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Chinese steel plant now 60% complete

Chinese giant, Dinson Iron and Steel Company (Disco)

THE US$1,5 billion steel plant being constructed in Mvuma, 200km south of Harare, by the Chinese giant, Dinson Iron and Steel Company (Disco), is now 60% complete, NewsDay Business heard yesterday.

Construction of the steel plant, which is touted as Africa’s biggest integrated steelworks, began last year.

Project manager Wilfred Motsi told NewsDay Business in an interview that construction work was at an advanced stage way ahead of schedule.

“Construction works are at 60% towards completion of the plant and we are anticipating to kick-start production from October to November this year,” Motsi said.

At the completion of the first phase, the plant will produce 1 200 million tonnes of carbon steel.

In 2022, the firm revealed that a power deal had already been signed for the plant with power utility, Zesa Holdings.

Under the deal, the Chinese firm will extend US$55 million in loans to Zesa, which will be used to construct a powerline linking its plant to the national grid.

Motsi said they were currently mobilising the equipment for the powerline after preliminary work and designs for the construction were completed.

He said they had also courted development partners for the construction of a railway line that would be linked to the plant.

“We have courted some development partners towards the construction of a railway line linking the plant and currently, we are doing feasibility studies which are at an advanced stage, once we are done then we start the construction,” Motsi said.

“We have also started the resettlement process of those people who were affected and we are parcelling out houses to them.”

The project manager said a total of US$50 million was availed for the construction of dams in the area which will supply water to the plant and the surrounding communities, including other mines.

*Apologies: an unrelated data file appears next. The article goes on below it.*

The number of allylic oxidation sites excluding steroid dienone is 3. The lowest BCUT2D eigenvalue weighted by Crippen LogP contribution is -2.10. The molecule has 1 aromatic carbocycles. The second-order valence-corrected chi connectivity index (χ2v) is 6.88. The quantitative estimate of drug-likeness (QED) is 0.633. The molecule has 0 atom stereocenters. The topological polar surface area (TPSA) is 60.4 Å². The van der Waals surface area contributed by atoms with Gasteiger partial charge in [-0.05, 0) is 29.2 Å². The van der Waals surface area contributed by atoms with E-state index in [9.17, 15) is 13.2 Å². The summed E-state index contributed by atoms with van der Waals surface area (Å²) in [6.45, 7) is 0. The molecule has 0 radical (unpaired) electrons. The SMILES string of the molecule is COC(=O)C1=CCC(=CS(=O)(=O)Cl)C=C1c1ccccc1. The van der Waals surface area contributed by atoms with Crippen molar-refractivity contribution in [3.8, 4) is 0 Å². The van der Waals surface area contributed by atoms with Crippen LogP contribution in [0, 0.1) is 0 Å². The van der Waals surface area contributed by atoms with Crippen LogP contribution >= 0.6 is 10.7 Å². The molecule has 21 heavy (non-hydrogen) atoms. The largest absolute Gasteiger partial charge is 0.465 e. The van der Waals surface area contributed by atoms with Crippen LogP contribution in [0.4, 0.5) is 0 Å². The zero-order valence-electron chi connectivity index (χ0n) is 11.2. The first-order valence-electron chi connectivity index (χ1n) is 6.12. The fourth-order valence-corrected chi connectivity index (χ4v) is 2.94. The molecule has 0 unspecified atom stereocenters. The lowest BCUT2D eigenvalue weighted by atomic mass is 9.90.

“We have invested close to US$50 million towards the construction of dams which will supply 130 million megalitres of water to the plant and the communities and other mines and the town (Mvuma), including Chivhu, will benefit from the dam. At the plant, we will use one-tenth of the water in the dam and on this project, we are partnering Zinwa [Zimbabwe National Water Authority],” he added.

The firm said it saw opportunities in Zimbabwe despite that scores of steel firms, among them ZiscoSteel, have collapsed in the past two decades, forcing the country to import 90% of its steel requirements.

Last year, the firm’s chief executive officer Benson Xu said an explosion of infrastructural developments in Africa had ignited the appetite for steel products which his firm would be able to meet.

“The market is huge in Zimbabwe and even more in Africa where there is a boom of the construction and infrastructure development industry,” he said.

“As a company, we cannot satisfy the local demand. Even in regional markets, in China, our parent company requires millions of tonnes of steel and we cannot provide what it requires, so the market and demand are huge.”

The company plans to produce 20 million tonnes of carbon steel annually by the year 2030.

In the following three years, it said, its businesses in Zimbabwe would consume more than 500 megawatts, making them the country’s biggest power users.

Disco is one of the three subsidiaries of Tsingshan Holding Group Limited, which is the world’s largest stainless steel and nickel producer.

The corporation has production facilities in China, Indonesia, India, the United States and now Zimbabwe.

The business has constructed a 350 000 tonne per year coke factory in Hwange and a 150 000 tonne per year ferrochrome facility in Selous, Chegutu district.

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